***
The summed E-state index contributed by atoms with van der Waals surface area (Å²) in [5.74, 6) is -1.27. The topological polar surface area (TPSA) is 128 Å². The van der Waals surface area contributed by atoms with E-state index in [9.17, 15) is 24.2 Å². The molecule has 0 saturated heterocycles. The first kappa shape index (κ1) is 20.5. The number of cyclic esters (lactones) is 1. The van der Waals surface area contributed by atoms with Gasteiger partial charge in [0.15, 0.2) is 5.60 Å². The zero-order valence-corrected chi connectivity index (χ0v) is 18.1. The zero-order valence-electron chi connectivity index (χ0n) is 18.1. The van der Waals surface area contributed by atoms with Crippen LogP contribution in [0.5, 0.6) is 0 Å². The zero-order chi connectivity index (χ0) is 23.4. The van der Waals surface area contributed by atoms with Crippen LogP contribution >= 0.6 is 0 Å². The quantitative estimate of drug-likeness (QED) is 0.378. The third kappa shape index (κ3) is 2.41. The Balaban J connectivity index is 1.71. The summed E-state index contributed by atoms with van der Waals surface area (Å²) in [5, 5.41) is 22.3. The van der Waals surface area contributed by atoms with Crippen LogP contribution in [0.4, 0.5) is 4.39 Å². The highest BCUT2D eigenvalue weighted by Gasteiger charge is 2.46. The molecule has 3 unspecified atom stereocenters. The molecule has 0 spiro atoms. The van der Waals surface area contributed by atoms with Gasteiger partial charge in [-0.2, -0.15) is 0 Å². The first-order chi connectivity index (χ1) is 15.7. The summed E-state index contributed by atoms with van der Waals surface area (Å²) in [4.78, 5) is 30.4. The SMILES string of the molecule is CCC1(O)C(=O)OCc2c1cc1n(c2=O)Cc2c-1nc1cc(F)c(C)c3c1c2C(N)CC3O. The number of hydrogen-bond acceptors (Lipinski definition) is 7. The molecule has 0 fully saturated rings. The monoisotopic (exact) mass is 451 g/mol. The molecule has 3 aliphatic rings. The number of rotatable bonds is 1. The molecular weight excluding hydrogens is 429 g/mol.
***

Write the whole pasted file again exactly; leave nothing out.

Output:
The summed E-state index contributed by atoms with van der Waals surface area (Å²) in [5.74, 6) is -1.27. The topological polar surface area (TPSA) is 128 Å². The van der Waals surface area contributed by atoms with E-state index in [9.17, 15) is 24.2 Å². The molecule has 0 saturated heterocycles. The first kappa shape index (κ1) is 20.5. The number of cyclic esters (lactones) is 1. The van der Waals surface area contributed by atoms with Gasteiger partial charge in [0.15, 0.2) is 5.60 Å². The zero-order valence-corrected chi connectivity index (χ0v) is 18.1. The zero-order valence-electron chi connectivity index (χ0n) is 18.1. The van der Waals surface area contributed by atoms with Crippen LogP contribution in [0.5, 0.6) is 0 Å². The zero-order chi connectivity index (χ0) is 23.4. The van der Waals surface area contributed by atoms with Crippen LogP contribution >= 0.6 is 0 Å². The quantitative estimate of drug-likeness (QED) is 0.378. The third kappa shape index (κ3) is 2.41. The Balaban J connectivity index is 1.71. The summed E-state index contributed by atoms with van der Waals surface area (Å²) in [5, 5.41) is 22.3. The van der Waals surface area contributed by atoms with Crippen LogP contribution in [0.4, 0.5) is 4.39 Å². The highest BCUT2D eigenvalue weighted by Gasteiger charge is 2.46. The molecule has 3 unspecified atom stereocenters. The molecule has 0 spiro atoms. The van der Waals surface area contributed by atoms with Gasteiger partial charge in [-0.2, -0.15) is 0 Å². The first-order chi connectivity index (χ1) is 15.7. The summed E-state index contributed by atoms with van der Waals surface area (Å²) in [4.78, 5) is 30.4. The SMILES string of the molecule is CCC1(O)C(=O)OCc2c1cc1n(c2=O)Cc2c-1nc1cc(F)c(C)c3c1c2C(N)CC3O. The number of hydrogen-bond acceptors (Lipinski definition) is 7. The molecule has 0 fully saturated rings. The monoisotopic (exact) mass is 451 g/mol. The molecule has 3 aliphatic rings. The number of rotatable bonds is 1. The molecular weight excluding hydrogens is 429 g/mol.